his incuriosity about the war on which he opined as if it were a virtue. “While perfectly happy to
go have a look at Iraq,” the columnist assured, “I am . . . under no illusion that I shall be much
the wiser for it.”
But not even 7,000 miles could have measured the distance between Iraq the abstraction and
Iraq the place. The moment one passed through Iraq’s looking glass, all the predetermined
conclusions, all the political certainties, all the things that Iraq came to embody in the American
imagination—all of them crumbled away. They could not withstand even the smallest details,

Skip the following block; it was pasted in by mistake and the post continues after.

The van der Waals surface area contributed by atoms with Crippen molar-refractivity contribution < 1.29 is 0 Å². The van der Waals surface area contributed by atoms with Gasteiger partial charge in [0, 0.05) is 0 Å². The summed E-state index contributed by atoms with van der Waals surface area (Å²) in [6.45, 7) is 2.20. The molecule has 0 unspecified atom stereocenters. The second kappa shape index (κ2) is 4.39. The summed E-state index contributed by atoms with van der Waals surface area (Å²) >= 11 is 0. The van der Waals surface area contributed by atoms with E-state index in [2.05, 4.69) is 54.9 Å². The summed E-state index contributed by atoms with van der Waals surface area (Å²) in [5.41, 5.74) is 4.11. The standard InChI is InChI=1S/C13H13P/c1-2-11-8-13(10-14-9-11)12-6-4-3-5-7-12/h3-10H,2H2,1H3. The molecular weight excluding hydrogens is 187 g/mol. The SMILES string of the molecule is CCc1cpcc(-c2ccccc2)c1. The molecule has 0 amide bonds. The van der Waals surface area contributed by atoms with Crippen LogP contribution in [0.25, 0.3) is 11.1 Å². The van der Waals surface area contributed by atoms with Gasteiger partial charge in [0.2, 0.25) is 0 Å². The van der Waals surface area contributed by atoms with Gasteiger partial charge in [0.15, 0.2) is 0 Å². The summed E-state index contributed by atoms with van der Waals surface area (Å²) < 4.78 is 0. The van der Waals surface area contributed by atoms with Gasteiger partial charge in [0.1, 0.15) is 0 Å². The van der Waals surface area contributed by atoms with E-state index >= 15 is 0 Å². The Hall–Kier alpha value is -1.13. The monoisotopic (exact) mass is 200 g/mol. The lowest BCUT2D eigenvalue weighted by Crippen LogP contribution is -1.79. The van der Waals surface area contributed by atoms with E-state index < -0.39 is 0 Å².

which, by themselves, revealed the most telling truths: the difference between the Iraqi side of
the Baghdad airport, which decayed by the hour, and the American side, which operated with
industrial efficiency; the small-arms fire of a few months earlier tapering off in one Iraqi town
but picking up in another; the stench of burning trash and rubber that made the country smell like
a car wreck. Bearded fanatics populated Iraq the abstraction, but Iraq the place consisted mostly
of terrified women and children. For American Soldiers who knew this—and who, according to
surveys by the Military Times and the Pew Research Center, held opinions on the war that were
very different from those registered at home—the machinery of war overwhelmed the din of the
partially-informed. The reverse was true at home.
The observation that American Soldiers inhabited a different world from the Iraqis around